Joe Rosato Jr. shows us a Sunnyvale company's role in a world record breaking tour of the world by an unmanned surfboard.
As the small boat bobbed in six-foot waves off Bundaberg, Australia, Graham Hine caught a glimpse of the tiny surfboard-sized vessel churning through the surf.
“Just driving up to it in the boat and seeing it there in the water, really having swam nine-thousand miles was pretty amazing,” recalled Hine, the senior vice president of operations for Sunnyvale, Calif.-based Liquid Robotics.
The arrival in late November of the company’s wave propelled glider, nicknamed Papa Mau, marked the end of a year-long, 9,000 mile trek across the Pacific Ocean, a world record for distance traveled by an unmanned vessel.
Papa Mau set-out from the St. Francis Yacht Club in San Francisco November, 2011 along with three other of the company's wave gliders.
Two headed for Japan, while the other pair aimed for Hawaii on their way to their final destination of Australia. Papa Mau got to Australia first, having endured brutal storms, ripping currents and even a shark attack.
“There was a tooth embedded in the rubber,” said Hine, who had scientists review the item. “Sure enough it’s a shark tooth.” But ever the trooper, the robot continued to transmit back scientific data from its solar powered sensors, giving scientists rare access to a long swath of the Pacific Ocean.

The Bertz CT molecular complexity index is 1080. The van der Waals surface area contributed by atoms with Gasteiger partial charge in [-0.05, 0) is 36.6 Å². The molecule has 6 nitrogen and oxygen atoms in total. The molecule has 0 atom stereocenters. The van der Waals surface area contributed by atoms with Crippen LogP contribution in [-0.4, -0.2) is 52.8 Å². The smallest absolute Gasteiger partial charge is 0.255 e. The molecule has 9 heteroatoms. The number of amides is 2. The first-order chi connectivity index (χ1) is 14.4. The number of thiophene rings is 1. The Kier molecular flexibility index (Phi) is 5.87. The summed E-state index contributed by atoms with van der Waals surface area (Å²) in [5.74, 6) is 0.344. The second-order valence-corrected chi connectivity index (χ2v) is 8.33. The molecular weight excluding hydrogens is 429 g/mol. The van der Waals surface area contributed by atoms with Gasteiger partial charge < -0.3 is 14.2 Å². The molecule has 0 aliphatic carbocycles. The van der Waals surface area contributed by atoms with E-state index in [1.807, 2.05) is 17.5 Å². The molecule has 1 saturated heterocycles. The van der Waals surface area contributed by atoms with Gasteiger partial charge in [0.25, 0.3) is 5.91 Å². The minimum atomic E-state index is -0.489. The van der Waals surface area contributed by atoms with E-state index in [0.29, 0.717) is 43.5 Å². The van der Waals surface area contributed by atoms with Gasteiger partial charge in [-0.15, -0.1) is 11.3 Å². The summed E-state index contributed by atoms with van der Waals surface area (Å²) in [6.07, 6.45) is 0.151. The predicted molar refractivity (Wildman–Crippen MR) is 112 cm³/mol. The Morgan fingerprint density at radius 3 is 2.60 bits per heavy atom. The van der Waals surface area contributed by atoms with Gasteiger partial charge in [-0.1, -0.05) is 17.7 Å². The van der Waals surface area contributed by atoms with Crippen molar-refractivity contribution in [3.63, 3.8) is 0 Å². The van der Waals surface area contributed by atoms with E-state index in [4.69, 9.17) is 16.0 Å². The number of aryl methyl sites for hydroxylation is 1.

“We were able to collect temperature information, water chemistry information, current information, weather information” said James Gosling, Liquid Robotics’ chief software engineer.
The wave gliders resemble over-sized Boogie Boards with racks of fins submerge below the surface.
The waves catch the fins to propel the vessel forward, indefinitely. The rudder is controlled by team members back in Sunnyvale who follow the vessels' progress on large digital maps – helping steer clear of passing ships.
The wave gliders' true role is as scientific observers, venturing to places where actual scientists would have trouble reaching. Their solar-powered sensors and cameras have been used to search for oil, monitor weather and collect data on climate change.
“The exciting part is not making it to Australia but the journey in between,” said Gosling. “Because the journey is where the data is. The data is out in the ocean.”
But the successful trek to Australia represents a victory for the company, and its aim of demonstrating the devices' durability.
Hine said the company may now use the wave gliders to explore Antarctica and points beyond.
“To go across the ocean now,” said Hines, “no one can tell me this technology does not have legs.”